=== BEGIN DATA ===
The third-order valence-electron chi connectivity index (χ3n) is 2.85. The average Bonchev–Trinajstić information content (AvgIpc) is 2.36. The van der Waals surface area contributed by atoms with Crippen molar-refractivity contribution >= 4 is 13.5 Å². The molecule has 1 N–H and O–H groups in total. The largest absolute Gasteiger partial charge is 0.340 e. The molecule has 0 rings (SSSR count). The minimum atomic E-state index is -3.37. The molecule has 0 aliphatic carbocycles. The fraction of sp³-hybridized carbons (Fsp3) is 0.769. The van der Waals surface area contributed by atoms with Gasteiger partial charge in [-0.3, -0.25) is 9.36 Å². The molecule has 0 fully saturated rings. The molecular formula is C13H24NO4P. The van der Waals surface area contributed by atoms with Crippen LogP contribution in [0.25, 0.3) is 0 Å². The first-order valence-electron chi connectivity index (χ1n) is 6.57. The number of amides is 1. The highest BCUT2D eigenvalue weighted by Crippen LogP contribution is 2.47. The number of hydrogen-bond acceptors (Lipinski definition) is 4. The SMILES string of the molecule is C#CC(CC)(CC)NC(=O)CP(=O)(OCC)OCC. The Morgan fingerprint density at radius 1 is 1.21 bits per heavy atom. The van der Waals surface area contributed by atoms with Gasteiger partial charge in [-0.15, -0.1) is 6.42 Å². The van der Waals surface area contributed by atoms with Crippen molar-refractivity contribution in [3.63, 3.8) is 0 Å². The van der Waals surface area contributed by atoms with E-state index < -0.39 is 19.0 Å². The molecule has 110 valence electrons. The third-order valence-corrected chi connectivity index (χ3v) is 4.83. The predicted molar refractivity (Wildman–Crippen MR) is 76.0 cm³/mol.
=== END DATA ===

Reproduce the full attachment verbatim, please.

The third-order valence-electron chi connectivity index (χ3n) is 2.85. The average Bonchev–Trinajstić information content (AvgIpc) is 2.36. The van der Waals surface area contributed by atoms with Crippen molar-refractivity contribution >= 4 is 13.5 Å². The molecule has 1 N–H and O–H groups in total. The largest absolute Gasteiger partial charge is 0.340 e. The molecule has 0 rings (SSSR count). The minimum atomic E-state index is -3.37. The molecule has 0 aliphatic carbocycles. The fraction of sp³-hybridized carbons (Fsp3) is 0.769. The van der Waals surface area contributed by atoms with Gasteiger partial charge in [-0.3, -0.25) is 9.36 Å². The molecule has 0 fully saturated rings. The molecular formula is C13H24NO4P. The van der Waals surface area contributed by atoms with Crippen LogP contribution in [0.25, 0.3) is 0 Å². The first-order valence-electron chi connectivity index (χ1n) is 6.57. The number of amides is 1. The highest BCUT2D eigenvalue weighted by Crippen LogP contribution is 2.47. The number of hydrogen-bond acceptors (Lipinski definition) is 4. The SMILES string of the molecule is C#CC(CC)(CC)NC(=O)CP(=O)(OCC)OCC. The Morgan fingerprint density at radius 1 is 1.21 bits per heavy atom. The van der Waals surface area contributed by atoms with Gasteiger partial charge in [-0.15, -0.1) is 6.42 Å². The van der Waals surface area contributed by atoms with Crippen molar-refractivity contribution in [3.63, 3.8) is 0 Å². The van der Waals surface area contributed by atoms with E-state index < -0.39 is 19.0 Å². The molecule has 110 valence electrons. The third-order valence-corrected chi connectivity index (χ3v) is 4.83. The predicted molar refractivity (Wildman–Crippen MR) is 76.0 cm³/mol.